Some materials require high magnetizing forces to align their atomic dipoles in the same direction, while others are readily magnetized by small forces. All materials offer some opposition to being magnetized and the term used to describe this opposition is ‘magnetic reluctance’.
Magnetic Reluctance Formula
Reluctance is comparable with resistance in an electric circuit and, like resistance, depends on a number of factors:
1.  Length of a magnetic circuit. Reluctance varies directly with the mean length of a magnetic circuit and is similar in this respect to electrical resistance:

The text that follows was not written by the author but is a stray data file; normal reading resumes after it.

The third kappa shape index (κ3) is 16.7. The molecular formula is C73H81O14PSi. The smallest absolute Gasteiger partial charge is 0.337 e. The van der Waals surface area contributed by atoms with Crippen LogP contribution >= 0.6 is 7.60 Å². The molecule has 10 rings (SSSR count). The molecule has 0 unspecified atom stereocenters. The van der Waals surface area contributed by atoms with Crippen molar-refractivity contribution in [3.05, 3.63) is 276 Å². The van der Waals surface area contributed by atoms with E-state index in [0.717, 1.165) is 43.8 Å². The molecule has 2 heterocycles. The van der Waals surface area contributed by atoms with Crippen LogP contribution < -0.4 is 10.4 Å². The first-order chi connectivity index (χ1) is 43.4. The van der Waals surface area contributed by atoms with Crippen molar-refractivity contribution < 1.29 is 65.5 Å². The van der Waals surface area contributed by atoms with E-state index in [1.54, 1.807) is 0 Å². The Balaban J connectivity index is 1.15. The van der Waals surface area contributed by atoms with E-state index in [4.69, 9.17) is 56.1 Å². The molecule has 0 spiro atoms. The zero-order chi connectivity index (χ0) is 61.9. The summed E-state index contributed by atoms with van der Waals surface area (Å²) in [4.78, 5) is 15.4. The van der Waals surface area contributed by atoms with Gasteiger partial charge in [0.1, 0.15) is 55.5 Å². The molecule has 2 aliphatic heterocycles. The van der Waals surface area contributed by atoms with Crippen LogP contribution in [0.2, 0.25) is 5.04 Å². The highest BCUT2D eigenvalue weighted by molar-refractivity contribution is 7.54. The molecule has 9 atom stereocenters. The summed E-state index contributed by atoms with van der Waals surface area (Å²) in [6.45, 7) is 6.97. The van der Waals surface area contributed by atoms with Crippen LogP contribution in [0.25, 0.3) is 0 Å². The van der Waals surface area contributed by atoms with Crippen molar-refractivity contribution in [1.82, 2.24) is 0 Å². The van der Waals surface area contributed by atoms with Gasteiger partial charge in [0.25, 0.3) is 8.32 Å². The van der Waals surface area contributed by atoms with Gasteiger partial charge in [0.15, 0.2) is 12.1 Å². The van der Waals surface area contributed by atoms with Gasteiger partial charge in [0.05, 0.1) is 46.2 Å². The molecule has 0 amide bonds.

2.  Crosssectional area of a magnetic circuit. Reluctance varies inversely with the crosssectional area of a magnetic circuit:

3.  Permeability of the circuit material. The term permeability is used as a measure of the ease with which materials may be remagnetized. Reluctance, on the other hand, is a measure of the opposition to flux. Permeability is analogous to the resistivity of an electric circuit:
where:

Magnetic Permeability Example
The total mean length of the path of an iron core is 200 mm. The core is rectangular in crosssection with dimensions 15 mm × 10 mm. If the core has a relative permeability of 830 at the designed flux density, calculate the reluctance of the core. (Remember to convert to base units.)